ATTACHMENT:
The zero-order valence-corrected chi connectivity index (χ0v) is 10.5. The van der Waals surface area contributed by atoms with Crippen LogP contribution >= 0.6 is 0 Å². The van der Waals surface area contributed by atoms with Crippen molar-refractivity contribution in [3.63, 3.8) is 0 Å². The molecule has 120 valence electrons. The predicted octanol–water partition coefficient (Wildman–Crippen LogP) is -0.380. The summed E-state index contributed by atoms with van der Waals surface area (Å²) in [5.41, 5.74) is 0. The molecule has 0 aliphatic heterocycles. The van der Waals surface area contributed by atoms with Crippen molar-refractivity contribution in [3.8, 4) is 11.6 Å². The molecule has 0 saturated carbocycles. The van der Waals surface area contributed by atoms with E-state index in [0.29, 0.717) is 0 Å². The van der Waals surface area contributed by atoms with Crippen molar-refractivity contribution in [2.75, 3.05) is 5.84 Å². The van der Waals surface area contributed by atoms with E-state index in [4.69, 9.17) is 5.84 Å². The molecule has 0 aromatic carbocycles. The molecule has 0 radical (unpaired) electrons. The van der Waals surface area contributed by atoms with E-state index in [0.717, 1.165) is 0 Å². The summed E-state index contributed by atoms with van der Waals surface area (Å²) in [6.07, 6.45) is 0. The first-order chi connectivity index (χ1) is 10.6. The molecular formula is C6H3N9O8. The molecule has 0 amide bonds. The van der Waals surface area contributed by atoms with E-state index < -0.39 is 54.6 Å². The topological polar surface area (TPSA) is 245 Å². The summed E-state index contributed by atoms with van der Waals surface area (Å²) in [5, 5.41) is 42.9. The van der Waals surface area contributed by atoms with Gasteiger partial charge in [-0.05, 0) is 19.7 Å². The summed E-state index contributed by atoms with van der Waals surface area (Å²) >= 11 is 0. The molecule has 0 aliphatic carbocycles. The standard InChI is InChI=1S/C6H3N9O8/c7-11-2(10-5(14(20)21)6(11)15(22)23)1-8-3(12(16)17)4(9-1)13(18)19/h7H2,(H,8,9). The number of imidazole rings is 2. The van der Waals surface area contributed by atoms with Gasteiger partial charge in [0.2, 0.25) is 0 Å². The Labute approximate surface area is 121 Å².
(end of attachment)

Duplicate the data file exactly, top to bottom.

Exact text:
The zero-order valence-corrected chi connectivity index (χ0v) is 10.5. The van der Waals surface area contributed by atoms with Crippen LogP contribution >= 0.6 is 0 Å². The van der Waals surface area contributed by atoms with Crippen molar-refractivity contribution in [3.63, 3.8) is 0 Å². The molecule has 120 valence electrons. The predicted octanol–water partition coefficient (Wildman–Crippen LogP) is -0.380. The summed E-state index contributed by atoms with van der Waals surface area (Å²) in [5.41, 5.74) is 0. The molecule has 0 aliphatic heterocycles. The van der Waals surface area contributed by atoms with Crippen molar-refractivity contribution in [3.8, 4) is 11.6 Å². The molecule has 0 saturated carbocycles. The van der Waals surface area contributed by atoms with E-state index in [0.29, 0.717) is 0 Å². The van der Waals surface area contributed by atoms with Crippen molar-refractivity contribution in [2.75, 3.05) is 5.84 Å². The van der Waals surface area contributed by atoms with E-state index in [4.69, 9.17) is 5.84 Å². The molecule has 0 aromatic carbocycles. The molecule has 0 radical (unpaired) electrons. The van der Waals surface area contributed by atoms with E-state index in [0.717, 1.165) is 0 Å². The summed E-state index contributed by atoms with van der Waals surface area (Å²) in [6.07, 6.45) is 0. The first-order chi connectivity index (χ1) is 10.6. The molecular formula is C6H3N9O8. The molecule has 0 amide bonds. The van der Waals surface area contributed by atoms with E-state index < -0.39 is 54.6 Å². The topological polar surface area (TPSA) is 245 Å². The summed E-state index contributed by atoms with van der Waals surface area (Å²) in [5, 5.41) is 42.9. The van der Waals surface area contributed by atoms with Gasteiger partial charge in [-0.05, 0) is 19.7 Å². The summed E-state index contributed by atoms with van der Waals surface area (Å²) >= 11 is 0. The molecule has 0 aliphatic carbocycles. The standard InChI is InChI=1S/C6H3N9O8/c7-11-2(10-5(14(20)21)6(11)15(22)23)1-8-3(12(16)17)4(9-1)13(18)19/h7H2,(H,8,9). The number of imidazole rings is 2. The van der Waals surface area contributed by atoms with Gasteiger partial charge in [0.2, 0.25) is 0 Å². The Labute approximate surface area is 121 Å².